An era gone by
A beautifully diverse country, Yemen sits at the southern end of the Arabian peninsula. Steeped in culture and rich in World Heritage Sites, Yemen once had a flourishing economy that played a vital role in the world’s ancient history in trade, architecture and innovation. Modern history, however, has painted a much more devastating picture for millions of Yemenis.
A country in Rapid decline
Yemen was already poor before the war began in 2015. People lived on an average of US $4.5 a day. Unemployment hovered at 52 per cent.
In 2016, after a rapid decline due to the conflict, the average Yemeni lived on an incredibly low US $1.8 a day, and the unemployment spiked above 60 per cent.
The devastation of war
The ongoing conflict has had a devastating impact, causing poverty to spiral out of control and hurling the country back decades in its development. Many children are no longer being educated. Hospitals, power plants and roads have been destroyed. Wells are going dry, and many of those that have water have been contaminated with disease-causing bacteria because of people having to defecate in the open. Millions in need are not able to get healthcare. Once thriving community markets across the country are no longer operating. Mines and unexploded ordinance plague even the smallest villages, not allowing people to farm or walk freely around their communities, or their animals to graze in the fields.
Market places, small businesses and other means of potential income have shuttered, limiting the ability of Yemenis to earn an income. This has left millions unable to afford food, clean water and cooking fuel.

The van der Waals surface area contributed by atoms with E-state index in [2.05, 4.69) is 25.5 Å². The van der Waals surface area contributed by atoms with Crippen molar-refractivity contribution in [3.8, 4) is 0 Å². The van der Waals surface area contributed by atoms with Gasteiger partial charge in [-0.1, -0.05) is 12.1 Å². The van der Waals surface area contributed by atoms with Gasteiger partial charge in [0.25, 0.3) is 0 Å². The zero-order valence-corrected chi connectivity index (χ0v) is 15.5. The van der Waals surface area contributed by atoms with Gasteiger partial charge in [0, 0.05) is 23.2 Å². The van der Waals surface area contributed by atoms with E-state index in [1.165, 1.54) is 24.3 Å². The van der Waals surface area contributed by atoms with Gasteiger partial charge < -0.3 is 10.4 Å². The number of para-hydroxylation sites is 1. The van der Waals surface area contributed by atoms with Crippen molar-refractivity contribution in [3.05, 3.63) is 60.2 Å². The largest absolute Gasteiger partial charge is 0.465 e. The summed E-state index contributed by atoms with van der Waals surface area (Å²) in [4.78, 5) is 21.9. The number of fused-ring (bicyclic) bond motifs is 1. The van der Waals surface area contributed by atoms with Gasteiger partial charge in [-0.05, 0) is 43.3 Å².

It’s not that these things are unavailable in Yemen; they are. But people do not have enough money because of lack of income, high prices, and the continuously fluctuating currency. What someone was able to be purchase last month, last week or even yesterday, is out of reach today. The ever increasing cost of basic items leaves the option of buying lifesaving and critical items like food and water out of reach for millions. The lack of disposable income also means that families are unable to afford crucial medical treatment for malnutrition or water-borne diseases.
The world’s worst humanitarian disaster
Nearly 80 per cent of the 24 million Yemenis need assistance and protection. In a country with over 2,000 kilometres of coastline, amazingly, two-thirds of the 333 districts are in a state of pre-famine. Out of 20 million Yemenis who have insufficient food, 9.6 million don’t know where their next meal will come from and on the edge of famine. And an astounding 240,000 are facing horrific levels of hunger and are barely surviving.
Around 3.3 million people have been forced to flee their homes because of the conflict - more than 600,000 in 2018 alone. Displacement is one of the key factors in the famine as people flee to places that are not able to support them, and they leave their families, homes and jobs behind. The worst hunger is concentrated in areas that saw the fiercest conflict last year.
“After being forced to flee my home, my children and I went to bed hungry many nights. We didn’t find enough food to eat and there were times I told my children I wasn’t hungry so that whatever food I put on the table would be enough for them.” — Samiha
Looking to the future, working in the present
There are many international organizations working on the humanitarian crisis in Yemen, but UNDP has a unique role in the ongoing response. We tackle immediate and ongoing needs in Yemen during the crisis, while continuing to help people, communities and institutions prepare for a future when the crisis is over.
We respond to food insecurity by helping fishermen and farmers continue to work. We provide cash-for-work and employment for people who have no other income. We promote the dignity of Yemenis as they rebuild their communities brick-by-brick, road-by-road. We provide solar power to allow schools to continue, hospitals to provide vaccines and small businesses to run late into the night.